People who rail against product placement and subliminal advertising in movies today might take some cold comfort in knowing that such practices were just as insidious 50 years ago. New documents reveals that tobacco companies were literally paying actor to smoke. It all began in 1927, "when an advertising firm brokered deals between two of its clients: American Tobacco and RCA." Other studios were not far behind. "Folks, let me tell you, the good old flavor of Luckies is as sweet and soothing as the best ‘Mammy’ song ever written," Jazz Singer star Al Jolson said in one endorsement. Fast-forward to modern times, where people, possibly after renting this gem from Blockbuster, are lending support to an idea to restrict access to movies in which people smoke. I tell ya, this kind of panic is enough to make my T-zone demand smooth flavor.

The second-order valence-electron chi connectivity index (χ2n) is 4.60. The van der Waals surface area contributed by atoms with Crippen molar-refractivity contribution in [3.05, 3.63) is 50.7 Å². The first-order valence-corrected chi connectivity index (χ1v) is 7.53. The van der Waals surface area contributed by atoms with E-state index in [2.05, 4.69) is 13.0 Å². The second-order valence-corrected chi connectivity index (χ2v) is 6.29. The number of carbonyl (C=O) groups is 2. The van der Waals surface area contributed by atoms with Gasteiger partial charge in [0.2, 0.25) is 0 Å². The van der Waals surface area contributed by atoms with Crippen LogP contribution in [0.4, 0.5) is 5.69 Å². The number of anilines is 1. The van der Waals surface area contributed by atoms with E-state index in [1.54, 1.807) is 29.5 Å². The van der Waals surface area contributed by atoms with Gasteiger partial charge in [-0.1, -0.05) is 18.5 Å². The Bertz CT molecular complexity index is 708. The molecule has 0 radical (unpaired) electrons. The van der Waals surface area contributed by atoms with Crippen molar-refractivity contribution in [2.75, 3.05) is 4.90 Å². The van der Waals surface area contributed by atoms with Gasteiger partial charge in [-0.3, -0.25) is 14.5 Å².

—Posted by David Kiefaber